Report of Col. E. A. O'Neal, Twenty-sixth Alabama Infantry, commanding Rodes' brigade.
JUNE 3-AUGUST 1, 1863.--The Gettysburg Campaign.


Assistant Adjutant-General.

        MAJOR: I have the honor to submit a report of the operations of this brigade since June 4, the day we broke up camp at Santee, Caroline County, Va.
        The brigade left Grace Church, Caroline County, Va., on June 4, at 4 o'clock, and arrived at Culpeper Court-House on the 7th.
        On June 9, I was ordered to put my brigade under arms, and shortly afterward moved rapidly to Brandy Station, to support General Stuart's cavalry, there hotly engaged with the enemy. The enemy commenced retreating as we arrived on the ground, and we did not become engaged. That night we bivouacked on the farm of the Hon. John M. Botts.
        Resumed the march next day, and arrived at Berryville on the 13th, after a rapid and toilsome march. Here the enemy made demonstrations as if they intended to give us battle; but when we formed line of battle (my brigade being in the center of the division and immediately confronting the town and the enemy's works), and when we advanced, they precipitately retired, leaving their tents, camps, and a great many valuables in our hands.
        In the course of a few hours, I was ordered to put the brigade in motion, and arrived in front of Martinsburg on June 14. I was ordered to form on the right of General Iverson, my left resting on the turnpike road, and my right in supporting distance of Colonel Carter's battery, there hotly engaging the enemy, and immediately in front of the town.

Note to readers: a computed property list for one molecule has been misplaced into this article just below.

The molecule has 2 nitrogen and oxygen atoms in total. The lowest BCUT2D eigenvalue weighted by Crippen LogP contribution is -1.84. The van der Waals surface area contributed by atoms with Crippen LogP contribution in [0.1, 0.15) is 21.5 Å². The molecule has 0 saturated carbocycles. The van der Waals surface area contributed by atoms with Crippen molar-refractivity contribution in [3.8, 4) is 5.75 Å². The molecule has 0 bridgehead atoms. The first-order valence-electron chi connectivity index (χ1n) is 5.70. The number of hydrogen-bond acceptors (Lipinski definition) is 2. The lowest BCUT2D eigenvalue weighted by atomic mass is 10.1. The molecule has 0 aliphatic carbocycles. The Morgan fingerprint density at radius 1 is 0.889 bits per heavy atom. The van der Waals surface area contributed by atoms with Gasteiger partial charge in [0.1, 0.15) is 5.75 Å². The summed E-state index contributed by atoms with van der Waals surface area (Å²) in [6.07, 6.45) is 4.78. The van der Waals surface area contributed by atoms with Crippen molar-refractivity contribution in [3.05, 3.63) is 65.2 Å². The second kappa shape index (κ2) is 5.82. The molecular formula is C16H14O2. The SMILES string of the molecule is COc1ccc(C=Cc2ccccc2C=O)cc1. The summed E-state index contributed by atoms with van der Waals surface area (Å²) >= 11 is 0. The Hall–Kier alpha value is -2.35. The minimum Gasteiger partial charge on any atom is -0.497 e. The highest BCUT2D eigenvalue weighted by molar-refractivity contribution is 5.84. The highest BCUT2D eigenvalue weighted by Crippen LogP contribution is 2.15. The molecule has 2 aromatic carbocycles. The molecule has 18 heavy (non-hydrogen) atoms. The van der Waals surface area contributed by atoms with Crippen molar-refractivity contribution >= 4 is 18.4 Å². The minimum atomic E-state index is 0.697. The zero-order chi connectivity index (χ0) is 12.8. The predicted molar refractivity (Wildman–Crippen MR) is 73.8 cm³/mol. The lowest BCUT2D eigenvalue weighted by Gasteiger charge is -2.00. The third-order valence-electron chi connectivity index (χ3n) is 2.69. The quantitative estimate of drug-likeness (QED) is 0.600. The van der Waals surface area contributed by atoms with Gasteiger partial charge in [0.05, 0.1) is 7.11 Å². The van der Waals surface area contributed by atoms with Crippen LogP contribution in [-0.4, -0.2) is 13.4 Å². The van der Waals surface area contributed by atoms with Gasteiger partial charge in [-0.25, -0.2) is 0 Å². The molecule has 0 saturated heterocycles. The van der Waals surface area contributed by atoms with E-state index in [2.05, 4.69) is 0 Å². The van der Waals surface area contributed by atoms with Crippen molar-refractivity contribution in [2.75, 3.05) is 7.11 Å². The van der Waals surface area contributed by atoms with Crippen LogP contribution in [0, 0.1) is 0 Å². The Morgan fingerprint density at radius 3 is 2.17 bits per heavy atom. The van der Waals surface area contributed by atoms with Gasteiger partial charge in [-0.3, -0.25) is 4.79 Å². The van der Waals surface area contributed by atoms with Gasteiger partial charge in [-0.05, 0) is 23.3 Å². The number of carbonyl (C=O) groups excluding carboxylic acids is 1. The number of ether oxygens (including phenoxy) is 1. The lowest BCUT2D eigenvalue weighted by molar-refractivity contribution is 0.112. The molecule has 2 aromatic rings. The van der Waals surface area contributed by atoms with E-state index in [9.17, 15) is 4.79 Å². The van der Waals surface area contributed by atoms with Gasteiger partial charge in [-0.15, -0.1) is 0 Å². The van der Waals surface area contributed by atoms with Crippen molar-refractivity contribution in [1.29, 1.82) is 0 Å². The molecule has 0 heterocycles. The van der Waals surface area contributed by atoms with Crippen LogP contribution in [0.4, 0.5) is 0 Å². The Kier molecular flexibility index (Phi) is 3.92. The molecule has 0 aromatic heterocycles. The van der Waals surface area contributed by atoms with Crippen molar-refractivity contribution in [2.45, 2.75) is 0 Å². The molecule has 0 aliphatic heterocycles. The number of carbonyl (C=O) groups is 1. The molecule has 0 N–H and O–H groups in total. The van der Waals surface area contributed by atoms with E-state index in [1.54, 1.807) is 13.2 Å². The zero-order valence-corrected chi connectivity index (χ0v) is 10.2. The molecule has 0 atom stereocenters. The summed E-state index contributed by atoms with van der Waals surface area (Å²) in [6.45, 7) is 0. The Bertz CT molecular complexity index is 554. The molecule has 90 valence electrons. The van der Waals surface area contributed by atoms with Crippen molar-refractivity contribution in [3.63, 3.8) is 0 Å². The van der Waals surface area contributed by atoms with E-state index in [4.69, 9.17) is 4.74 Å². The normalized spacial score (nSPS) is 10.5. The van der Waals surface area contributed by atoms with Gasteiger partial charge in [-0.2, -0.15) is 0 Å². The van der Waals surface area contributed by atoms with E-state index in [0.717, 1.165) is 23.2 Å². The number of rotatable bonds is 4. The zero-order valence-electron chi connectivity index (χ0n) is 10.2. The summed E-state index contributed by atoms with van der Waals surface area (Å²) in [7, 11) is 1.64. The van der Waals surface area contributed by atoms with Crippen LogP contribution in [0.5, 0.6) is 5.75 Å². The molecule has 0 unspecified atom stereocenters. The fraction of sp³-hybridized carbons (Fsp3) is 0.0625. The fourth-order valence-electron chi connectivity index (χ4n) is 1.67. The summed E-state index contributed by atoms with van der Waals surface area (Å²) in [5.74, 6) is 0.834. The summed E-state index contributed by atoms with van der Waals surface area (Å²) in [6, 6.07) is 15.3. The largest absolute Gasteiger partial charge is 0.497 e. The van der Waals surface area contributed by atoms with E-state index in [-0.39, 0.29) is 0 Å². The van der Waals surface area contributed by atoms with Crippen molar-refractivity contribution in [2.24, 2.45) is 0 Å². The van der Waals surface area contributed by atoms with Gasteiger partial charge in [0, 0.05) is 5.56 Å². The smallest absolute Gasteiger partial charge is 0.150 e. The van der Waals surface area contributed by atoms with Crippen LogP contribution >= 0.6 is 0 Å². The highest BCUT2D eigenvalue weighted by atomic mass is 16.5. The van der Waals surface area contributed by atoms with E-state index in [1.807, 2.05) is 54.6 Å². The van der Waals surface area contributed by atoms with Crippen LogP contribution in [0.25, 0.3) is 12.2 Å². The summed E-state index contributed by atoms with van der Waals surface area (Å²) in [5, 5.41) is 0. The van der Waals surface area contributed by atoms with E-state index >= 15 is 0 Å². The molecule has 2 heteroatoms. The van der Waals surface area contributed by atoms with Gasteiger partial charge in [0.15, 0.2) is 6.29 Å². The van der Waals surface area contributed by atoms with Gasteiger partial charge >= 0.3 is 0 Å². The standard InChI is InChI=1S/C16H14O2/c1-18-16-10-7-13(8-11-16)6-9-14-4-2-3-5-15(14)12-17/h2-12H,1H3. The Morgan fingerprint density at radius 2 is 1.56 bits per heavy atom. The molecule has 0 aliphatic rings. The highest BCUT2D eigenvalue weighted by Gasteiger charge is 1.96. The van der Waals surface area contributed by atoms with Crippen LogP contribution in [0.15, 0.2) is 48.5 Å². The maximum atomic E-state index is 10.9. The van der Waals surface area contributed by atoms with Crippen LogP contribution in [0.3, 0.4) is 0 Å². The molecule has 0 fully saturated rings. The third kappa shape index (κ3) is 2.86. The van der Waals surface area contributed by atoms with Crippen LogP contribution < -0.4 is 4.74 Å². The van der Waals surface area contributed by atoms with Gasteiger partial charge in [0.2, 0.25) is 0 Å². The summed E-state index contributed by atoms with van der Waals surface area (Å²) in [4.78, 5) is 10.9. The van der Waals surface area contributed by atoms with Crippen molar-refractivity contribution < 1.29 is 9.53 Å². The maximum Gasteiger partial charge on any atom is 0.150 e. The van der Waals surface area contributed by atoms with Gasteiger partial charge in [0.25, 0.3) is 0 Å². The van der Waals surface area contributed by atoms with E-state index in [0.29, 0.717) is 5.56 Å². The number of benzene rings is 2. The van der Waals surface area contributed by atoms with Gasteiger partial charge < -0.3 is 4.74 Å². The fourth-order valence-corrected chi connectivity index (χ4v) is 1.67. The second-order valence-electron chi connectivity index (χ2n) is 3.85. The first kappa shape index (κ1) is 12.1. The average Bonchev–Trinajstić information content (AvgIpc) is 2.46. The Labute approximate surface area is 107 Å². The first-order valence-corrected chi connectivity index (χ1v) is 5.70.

The enemy shelled us furiously for a few moments, but were soon silenced by the accurate and splendid firing of Carter's artillery.
        I ordered the column to advance, and, after passing over a number of stone fences and very rough ground, entered the town about dark, and found six pieces of artillery, which the enemy in their flight had left on the public square. A guard was placed over these, and [they were] afterward turned over to Colonel Carter, who entered the town with me, and was present.
        Resumed the march on the 15th, and, after resting at Williamsport two days (on the south bank of the Potomac), we crossed into Maryland on the 18th, and arrived at Carlisle, Pa., on the 27th, halting at Hagerstown and other places on the road.
        On June 30, I was ordered to move in the direction of Gettysburg, and arrived near the town July 1. The enemy being in heavy force between the division and the town, I was ordered to form to the right of the road and immediately in rear of our batteries, there engaging the enemy. A severe engagement between a portion of Colonel Carter's artillery and the enemy's here took place, which lasted for more than an hour.
        While lying here, and awaiting orders to advance, Captain [T. R.] Lightfoot, of the Sixth Alabama, and several privates, were wounded by the enemy's shell. Our artillery having been withdrawn, we were ordered forward (that is, the Sixth, Twelfth, and Twenty-sixth Alabama Regiments), and found the enemy strongly posted and in heavy force, and, after a desperate and bloody fight of about half an hour, we were compelled to fall back. The Third Alabama (Colonel Battle), on the right of the brigade, was ordered by General Rodes to connect with the brigade of General Daniel, on my right, and the Fifth Alabama (Colonel Hall), on the left. General Rodes said he would command in person, so that I only moved forward with the Twelfth, Twenty-sixth, and Sixth Alabama Regiments. Why my brigade was thus deprived of two regiments, I have never been informed.